Novel by Elizabeth Gaskell, first published serially in the Cornhill Magazine
(August 1864-January 1866) and then in book form in 1866;
it was unfinished at the time of her death in November 1865.
Known as her last, longest, and perhaps finest work, it concerns
the interlocking fortunes of several families in the country
town of Hollingford. Wives and Daughters chronicles the
maturation of Molly Gibson, a sincere young woman whose
widowed father, the town doctor, marries Hyacinth Kirkpatrick,
a charming but petty widow and former governess in the
household of Lord Cumnor. Although Molly resents her stepmother,
she befriends her stepsister Cynthia, who is secretly engaged
to Lord Cumnor's land agent, Mr. Preston. Molly is
warmly received at the home of Squire Hamley and his
disabled wife. The Hamleys' two sons are Osborne,
a clever but shallow man who marries unwisely and dies young,
and Roger, an honest scientist who eventually marries Molly
after being engaged to Cynthia, who ultimately weds a London barrister.
i'm studying this novel in my college and the professor asked us to prepare a comment about the theme of provincial (why she is a provincial character ).. so can anyone help me ?
I had seen Wives And Daughters BBC adaptation and liked it. Now trying to read the book on my own, I immediatly encounter some questions; I hope someone here can help me; I'd really appreciate it! In chapter one, Mr. Gisbson went to ‘the Towers’ to ask for Lady Comnor’s invitation to Molly: "He saw his patient, gave his directions to the housekeeper, and then went out, with a rare wild- flower in his hand, to find one of the ladies Tranmere in the garden, where, according to his hope and calculation, he came upon Lady Cumnor too--now talking to her daughter about the contents of an open letter which she held in her hand, now directing a gardener about certain bedding-out plants." I wonder if Tranmere is the last name of a character in this book. And, what is a bedding-out plant?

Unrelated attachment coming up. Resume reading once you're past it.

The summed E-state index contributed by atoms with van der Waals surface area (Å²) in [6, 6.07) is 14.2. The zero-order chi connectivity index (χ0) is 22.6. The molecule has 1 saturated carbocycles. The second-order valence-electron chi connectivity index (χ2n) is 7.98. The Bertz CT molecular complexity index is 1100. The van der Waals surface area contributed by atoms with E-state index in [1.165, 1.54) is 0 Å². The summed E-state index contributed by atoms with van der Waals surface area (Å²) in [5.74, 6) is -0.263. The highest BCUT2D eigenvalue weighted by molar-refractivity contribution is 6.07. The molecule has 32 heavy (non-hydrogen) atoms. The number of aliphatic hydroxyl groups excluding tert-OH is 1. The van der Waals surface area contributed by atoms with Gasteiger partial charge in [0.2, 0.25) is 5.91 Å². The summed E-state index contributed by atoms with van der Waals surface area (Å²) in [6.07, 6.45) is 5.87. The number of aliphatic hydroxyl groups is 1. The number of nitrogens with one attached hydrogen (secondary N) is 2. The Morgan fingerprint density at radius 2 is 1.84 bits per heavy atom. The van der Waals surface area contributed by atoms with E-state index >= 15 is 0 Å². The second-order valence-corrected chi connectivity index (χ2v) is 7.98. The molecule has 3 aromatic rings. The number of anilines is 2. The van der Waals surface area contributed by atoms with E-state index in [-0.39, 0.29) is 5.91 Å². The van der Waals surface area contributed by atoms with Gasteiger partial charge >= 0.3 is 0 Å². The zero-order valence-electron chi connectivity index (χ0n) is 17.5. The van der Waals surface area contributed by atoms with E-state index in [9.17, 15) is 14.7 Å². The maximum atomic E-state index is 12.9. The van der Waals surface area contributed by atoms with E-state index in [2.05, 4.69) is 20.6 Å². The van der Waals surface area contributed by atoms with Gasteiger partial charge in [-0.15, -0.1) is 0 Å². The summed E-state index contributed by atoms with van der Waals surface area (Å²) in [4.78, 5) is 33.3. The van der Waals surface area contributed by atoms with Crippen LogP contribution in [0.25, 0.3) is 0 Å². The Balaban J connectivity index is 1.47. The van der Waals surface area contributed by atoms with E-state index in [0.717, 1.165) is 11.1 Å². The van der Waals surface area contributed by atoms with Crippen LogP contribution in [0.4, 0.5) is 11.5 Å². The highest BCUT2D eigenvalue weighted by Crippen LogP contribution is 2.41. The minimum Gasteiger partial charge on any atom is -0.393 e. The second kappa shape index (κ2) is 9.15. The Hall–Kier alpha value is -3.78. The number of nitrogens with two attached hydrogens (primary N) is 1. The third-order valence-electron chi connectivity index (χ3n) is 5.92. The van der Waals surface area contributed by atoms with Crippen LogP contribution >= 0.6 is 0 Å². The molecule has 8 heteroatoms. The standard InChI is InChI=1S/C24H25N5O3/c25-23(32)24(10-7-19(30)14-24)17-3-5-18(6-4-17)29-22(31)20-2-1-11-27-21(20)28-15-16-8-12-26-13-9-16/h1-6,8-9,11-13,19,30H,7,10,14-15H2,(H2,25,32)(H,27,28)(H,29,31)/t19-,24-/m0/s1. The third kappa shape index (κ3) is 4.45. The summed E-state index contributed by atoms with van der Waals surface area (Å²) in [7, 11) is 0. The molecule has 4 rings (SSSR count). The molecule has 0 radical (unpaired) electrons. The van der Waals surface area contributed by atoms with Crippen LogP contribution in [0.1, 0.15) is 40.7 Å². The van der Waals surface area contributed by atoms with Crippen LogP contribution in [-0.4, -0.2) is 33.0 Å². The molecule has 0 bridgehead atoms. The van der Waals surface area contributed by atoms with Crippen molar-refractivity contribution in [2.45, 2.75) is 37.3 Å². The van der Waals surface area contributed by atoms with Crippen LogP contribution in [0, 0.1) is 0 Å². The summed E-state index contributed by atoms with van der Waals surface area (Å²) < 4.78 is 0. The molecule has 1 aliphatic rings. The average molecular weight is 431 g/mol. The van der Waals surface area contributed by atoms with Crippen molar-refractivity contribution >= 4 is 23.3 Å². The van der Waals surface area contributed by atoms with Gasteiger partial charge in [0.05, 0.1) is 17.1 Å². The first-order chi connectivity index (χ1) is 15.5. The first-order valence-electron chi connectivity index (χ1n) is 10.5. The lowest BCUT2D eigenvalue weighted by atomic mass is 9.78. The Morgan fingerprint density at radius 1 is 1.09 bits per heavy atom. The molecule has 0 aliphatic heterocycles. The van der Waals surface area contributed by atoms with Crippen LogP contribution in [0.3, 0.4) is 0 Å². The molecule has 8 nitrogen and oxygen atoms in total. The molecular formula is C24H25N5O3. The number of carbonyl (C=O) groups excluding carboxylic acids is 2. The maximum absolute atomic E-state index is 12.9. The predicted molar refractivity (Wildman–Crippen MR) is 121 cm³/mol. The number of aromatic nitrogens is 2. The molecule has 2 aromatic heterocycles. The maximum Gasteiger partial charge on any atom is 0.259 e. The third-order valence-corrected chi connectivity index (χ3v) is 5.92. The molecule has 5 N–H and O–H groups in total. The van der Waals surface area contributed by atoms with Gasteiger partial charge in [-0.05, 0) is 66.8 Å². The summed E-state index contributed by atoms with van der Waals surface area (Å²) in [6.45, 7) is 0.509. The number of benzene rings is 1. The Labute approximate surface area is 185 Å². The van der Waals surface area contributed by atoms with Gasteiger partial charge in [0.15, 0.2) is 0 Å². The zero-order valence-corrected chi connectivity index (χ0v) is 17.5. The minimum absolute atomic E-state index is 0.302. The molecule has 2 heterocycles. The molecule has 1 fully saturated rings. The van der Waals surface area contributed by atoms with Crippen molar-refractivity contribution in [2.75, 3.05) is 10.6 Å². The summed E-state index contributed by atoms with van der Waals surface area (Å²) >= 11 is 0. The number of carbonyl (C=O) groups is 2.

This book, which came out originally as a series for a magazine and then turned into a complete book is a very readable and charming look backwards to a time that exists only in what we read. All the colloquialisms and so forth were explained. Now I know what sitting bodkin means! This book is a wonderful timepiece into 1866 or so. Cynthia, Osborn, The Squire, Mr. Hamley, Molly and Mr. Gibson and the rest of the cast of characters are wonderful, but this is kind of like a lady's book. I am not trying to be chauvinistic/feminist but I don't think that men would like this book as much as women. Please don't sue me.
I did enjoy this novel, despite the lack of ending. Unfortunately I saw the movie first (a classic). Gaskell's writing style reminds me very much of Jane Austen's with a lot of the same characteristics. I had a very hard time at first understanding Molly's immediate liking to Cynthia, considering Cynthia's background and present selfishness. She is completely unlike Molly. But I guess that Molly's was more of a sisterly love where she wanted to do anything for her. I never liked Mr. Preston (of course!). And Hyacinth absolutely makes me want to kill her. I consider her the antagonist of the novel. I suppose her father did have to live with the consequences, but I would have been perfectly happy if she had died off at the end of the novel. I was disappointed that there was no ending, but it was well worth reading just the same.
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